Our favourite London venue conversions

Large-scale recycling

If London does anything well it's making the best of available space. So that means, reusing and repurposing just about everything you can imagine - and that goes doubly for venues and public spaces. Don't get us wrong, there are some pretty god-awful conversions out there, but when venues get it right, they celebrate the building's past, re-imagine it and make it relevant for today.

Today in London we drink and eat in all kinds of buildings, from warehouses, to toilets, to crypts, to sheds for housing trams - we take you through some of our favourite London venue conversions.




Silk
19-21 Great Marlborough Street W1F 7HL
Region: Marylebone
Nearest Station: Oxford Circus

AIL Says: Who knew that the interior of a magistrates' court could look so glam? That's exactly what the designers for this five star hotel realised when they set about transforming it from The Great Marlborough Street Magistrate’s Court. Thick iron bars divide the lobby from the bar, where the private tables are inside what used to be padded cells. The restaurant has kept the decor of the original court room, complete with the wood-panelled witness stand and judge's seat.

  • INTERNATIONAL
Tooting Tram & Social
46-48 Mitcham Road SW17 9NA

Nearest Station: Tooting Broadway

AIL Says: Before the days of the tube, Londoners got around the city by tram. This former tram shed in Tooting is now a late-opening bar and music venue. With chandeliers hanging from the super high ceiling, exposed brick walls covered with quirky portraits, and the long bar taking up one side of the venue, it looks like a cool warehouse space rather than an old depot.

  • USERS 9/10
Village Underground
54 Holywell Lane EC2A 3PQ
Region: Shoreditch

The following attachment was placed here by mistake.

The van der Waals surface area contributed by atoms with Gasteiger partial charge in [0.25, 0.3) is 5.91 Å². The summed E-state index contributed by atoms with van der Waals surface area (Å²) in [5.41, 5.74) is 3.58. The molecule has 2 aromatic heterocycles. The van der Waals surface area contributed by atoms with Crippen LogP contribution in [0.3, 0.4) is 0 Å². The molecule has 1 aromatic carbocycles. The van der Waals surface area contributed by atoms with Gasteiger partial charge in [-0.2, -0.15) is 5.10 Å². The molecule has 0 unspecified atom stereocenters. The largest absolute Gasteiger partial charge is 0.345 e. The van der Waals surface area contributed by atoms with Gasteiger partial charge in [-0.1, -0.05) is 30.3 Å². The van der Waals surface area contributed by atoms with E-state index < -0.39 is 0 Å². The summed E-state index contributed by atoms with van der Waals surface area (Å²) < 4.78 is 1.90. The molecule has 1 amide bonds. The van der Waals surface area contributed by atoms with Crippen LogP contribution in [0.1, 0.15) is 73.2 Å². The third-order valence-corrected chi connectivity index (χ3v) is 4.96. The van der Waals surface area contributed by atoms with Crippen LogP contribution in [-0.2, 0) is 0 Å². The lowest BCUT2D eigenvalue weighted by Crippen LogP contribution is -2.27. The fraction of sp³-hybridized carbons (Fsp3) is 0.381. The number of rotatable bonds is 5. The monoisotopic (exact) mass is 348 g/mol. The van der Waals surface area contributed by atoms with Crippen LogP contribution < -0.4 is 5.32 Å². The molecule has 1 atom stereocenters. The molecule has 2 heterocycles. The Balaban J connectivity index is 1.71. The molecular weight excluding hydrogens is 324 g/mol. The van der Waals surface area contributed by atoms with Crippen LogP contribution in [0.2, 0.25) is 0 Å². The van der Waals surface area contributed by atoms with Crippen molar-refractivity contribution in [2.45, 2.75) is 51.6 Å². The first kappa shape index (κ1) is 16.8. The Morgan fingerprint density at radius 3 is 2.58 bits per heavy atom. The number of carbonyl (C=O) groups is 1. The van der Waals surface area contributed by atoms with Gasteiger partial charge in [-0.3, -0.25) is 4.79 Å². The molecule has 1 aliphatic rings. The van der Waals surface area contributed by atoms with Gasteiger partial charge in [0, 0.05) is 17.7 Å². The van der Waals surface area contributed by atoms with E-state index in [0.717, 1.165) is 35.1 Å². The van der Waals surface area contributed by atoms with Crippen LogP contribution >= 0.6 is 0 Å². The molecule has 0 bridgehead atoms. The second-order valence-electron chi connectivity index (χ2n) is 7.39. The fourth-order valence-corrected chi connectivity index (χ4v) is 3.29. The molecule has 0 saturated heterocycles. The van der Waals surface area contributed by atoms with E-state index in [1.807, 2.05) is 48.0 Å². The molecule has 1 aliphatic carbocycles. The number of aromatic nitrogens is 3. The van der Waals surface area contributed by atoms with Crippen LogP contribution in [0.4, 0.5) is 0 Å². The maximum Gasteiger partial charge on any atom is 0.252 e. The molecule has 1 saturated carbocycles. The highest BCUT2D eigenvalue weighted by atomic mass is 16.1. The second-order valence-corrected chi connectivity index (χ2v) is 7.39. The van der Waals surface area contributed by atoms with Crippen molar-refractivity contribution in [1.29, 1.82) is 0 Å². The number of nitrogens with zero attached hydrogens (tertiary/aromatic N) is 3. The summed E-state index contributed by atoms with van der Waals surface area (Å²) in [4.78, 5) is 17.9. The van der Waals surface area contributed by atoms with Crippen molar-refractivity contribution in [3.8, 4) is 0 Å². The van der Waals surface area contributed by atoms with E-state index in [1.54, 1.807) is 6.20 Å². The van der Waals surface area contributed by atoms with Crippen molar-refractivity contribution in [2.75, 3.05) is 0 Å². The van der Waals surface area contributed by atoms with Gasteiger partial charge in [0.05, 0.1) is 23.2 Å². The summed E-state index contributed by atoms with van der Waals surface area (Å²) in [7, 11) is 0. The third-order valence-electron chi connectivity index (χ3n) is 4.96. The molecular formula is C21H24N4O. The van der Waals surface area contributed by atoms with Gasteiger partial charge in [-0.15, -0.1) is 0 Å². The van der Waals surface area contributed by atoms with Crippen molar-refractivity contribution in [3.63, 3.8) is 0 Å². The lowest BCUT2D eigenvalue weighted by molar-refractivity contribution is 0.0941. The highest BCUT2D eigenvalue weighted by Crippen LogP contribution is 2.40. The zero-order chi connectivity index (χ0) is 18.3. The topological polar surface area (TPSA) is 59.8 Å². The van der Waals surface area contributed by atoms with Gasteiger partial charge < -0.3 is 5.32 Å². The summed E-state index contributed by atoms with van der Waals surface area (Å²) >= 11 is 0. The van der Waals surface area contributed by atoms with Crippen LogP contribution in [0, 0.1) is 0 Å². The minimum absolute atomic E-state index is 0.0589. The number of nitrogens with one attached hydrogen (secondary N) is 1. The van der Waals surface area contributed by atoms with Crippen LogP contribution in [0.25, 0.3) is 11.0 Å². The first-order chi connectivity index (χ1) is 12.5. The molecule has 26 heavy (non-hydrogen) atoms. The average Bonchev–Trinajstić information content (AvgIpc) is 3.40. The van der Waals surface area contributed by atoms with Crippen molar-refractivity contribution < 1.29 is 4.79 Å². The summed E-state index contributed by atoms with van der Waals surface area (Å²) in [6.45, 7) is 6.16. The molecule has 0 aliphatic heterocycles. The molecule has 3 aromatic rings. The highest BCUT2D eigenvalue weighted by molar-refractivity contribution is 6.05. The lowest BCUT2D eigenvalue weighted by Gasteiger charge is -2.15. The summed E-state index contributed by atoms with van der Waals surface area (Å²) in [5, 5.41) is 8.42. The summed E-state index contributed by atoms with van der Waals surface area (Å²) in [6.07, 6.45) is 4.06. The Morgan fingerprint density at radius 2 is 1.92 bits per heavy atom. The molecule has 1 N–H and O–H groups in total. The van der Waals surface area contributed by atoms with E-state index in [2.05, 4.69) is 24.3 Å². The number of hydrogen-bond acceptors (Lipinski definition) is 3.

Nearest Station: Bethnal Green

AIL Says: This Shoreditch venue below a rail viaduct is well known as an all-night club and live music venue. It's also used as a gallery space by day, and its cavernous, bare brick look even lends itself to wedding receptions.

  • OUR REVIEW 6/10
The Crypt Gallery
St Pancras Church, Euston Road

AIL Says: It's no surprise that the basement of St. Pancras Church was once a burial site. Walk through the eerie dark tunnels and you're quite literally walking over hundreds of graves. It also served as a shelter from bombs during both the World Wars, but today its mysterious qualities are put to use as a gallery and live performance space.

  • GALLERY
  • EVENTS
Cellar Door
0 Aldwych WC2E 7DN
Region: Covent Garden
Nearest Station: Covent Garden (0.2 miles)

AIL Says: It may be bang-on trend to open an artisan coffee shop/botanical cocktail bar/dog cafe in closed public conveniences nowadays, but Cellar Door can boldly claim they went there first. You'd never guess this jazz club used to be a loo, thanks to its super glam purple neon lighting and mirrored walls.

    The Grain Store
    1-3 Stable Street N1C 4AA
    Region: King's Cross
    Nearest Station: King's Cross St. Pancras (0.3 miles)

    AIL Says: This restaurant from acclaimed chef Bruno Loubet is located within an old Victorian warehouse that used to store wheat. Given that this was where the wheat for all of London's bakers was kept it's a pretty big building, so it's shared with art college Central Saint Martins and a restaurant from the Caravan group.

    • INTERNATIONAL
    • OUR REVIEW 8/10
    • USERS 8/10
    KOKO
    1A Camden High Street NW1 7JE
    Region: Camden
    Nearest Station: Mornington Crescent

    AIL Says: It's always been a performance venue, but in its 100 year history Koko has been a cinema, a theatre, the epicentre of punk, and the host of some of London's biggest garage nights. It still has the look and feel of an early 20th century auditorium, and is as likely to feature big names like Madonna as up and coming indie bands.

    • EVENTS / NIGHTS
    • OUR REVIEW 7/10
    • USERS 8/10
    Tramshed
    32 Rivington Street EC2A 3LX
    Region: The City
    Nearest Station: Old Street (0.2 miles)

    AIL Says: When entrepreneurial chef and restaurant owner Mark Hix took over this former tram shed (yes, the clue is in the title) he transformed it into a too-hip-for-school venue. He focused the menu on chicken and steak eatery, threw in some specially commissioned Damien Hirst art and voila, Tramshed was birthed.

    • BRITISH


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